Johnsen, a professor at Indiana University Maurer School of Law - Bloomington and acting assistant attorney general in the OLC during the Clinton Administration, was first chosen by President Barack Obama in February 2009. The committee approved her nomination along party lines March 19, 2009, but because the Senate hadn't voted for her by the end of last year, the nomination expired. The president re-nominated her in January.

With Republicans voicing strong opposition to her selection, members voted 12-7 to allow the full Senate to consider her for the job. Members of both political parties went back and forth voicing support and opposition to Johnsen's nomination, which included her positions on terrorism, executive power, and abortion issues.

Sessions strongly objected to her nomination, saying that she was someone who during the 1990s created issues that should be a concern now as the country confronts wars on terrorism. He noted how Johnsen, as part of the DOJ during the 1990s, "frustrated" President Bill Clinton's efforts to hunt down and assassinate Osama Bin Laden, and as a result the terrorists were able to later carry out the Sept. 11, 2001, attacks.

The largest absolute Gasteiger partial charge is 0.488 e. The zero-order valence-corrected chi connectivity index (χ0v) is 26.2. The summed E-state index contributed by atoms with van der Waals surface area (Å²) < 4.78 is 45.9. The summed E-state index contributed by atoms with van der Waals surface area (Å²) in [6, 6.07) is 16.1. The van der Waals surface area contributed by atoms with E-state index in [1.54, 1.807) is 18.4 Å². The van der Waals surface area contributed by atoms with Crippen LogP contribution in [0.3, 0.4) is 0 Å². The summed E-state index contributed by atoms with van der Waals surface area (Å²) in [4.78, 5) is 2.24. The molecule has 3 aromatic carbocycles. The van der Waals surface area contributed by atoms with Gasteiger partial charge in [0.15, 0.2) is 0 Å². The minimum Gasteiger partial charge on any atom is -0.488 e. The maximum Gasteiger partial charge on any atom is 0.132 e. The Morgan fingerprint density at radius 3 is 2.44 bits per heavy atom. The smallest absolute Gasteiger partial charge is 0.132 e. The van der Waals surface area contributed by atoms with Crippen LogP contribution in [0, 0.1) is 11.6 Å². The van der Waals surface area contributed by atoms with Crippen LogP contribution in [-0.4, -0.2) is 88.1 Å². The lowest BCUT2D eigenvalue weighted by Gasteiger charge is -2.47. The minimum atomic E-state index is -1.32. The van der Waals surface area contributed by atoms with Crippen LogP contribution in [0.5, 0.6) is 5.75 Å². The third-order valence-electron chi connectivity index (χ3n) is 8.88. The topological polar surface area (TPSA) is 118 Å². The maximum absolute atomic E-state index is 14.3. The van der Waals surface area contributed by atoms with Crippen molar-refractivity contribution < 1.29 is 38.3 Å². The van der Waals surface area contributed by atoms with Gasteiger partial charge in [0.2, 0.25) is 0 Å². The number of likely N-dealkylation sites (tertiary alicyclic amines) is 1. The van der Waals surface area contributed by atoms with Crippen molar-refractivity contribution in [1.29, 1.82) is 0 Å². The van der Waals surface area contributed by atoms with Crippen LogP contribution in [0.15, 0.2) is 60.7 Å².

Committee Chair Sen. Pat Leahy, D-Vt., countered Sessions' remarks, saying that Republicans were being hypocritical in that criticism. He noted how the former president had fired missiles into a camp during the 1990s where Bin Laden had been known to be residing, and Republicans criticized him for trying to distract everyone from impeachment proceedings which were going on at the time.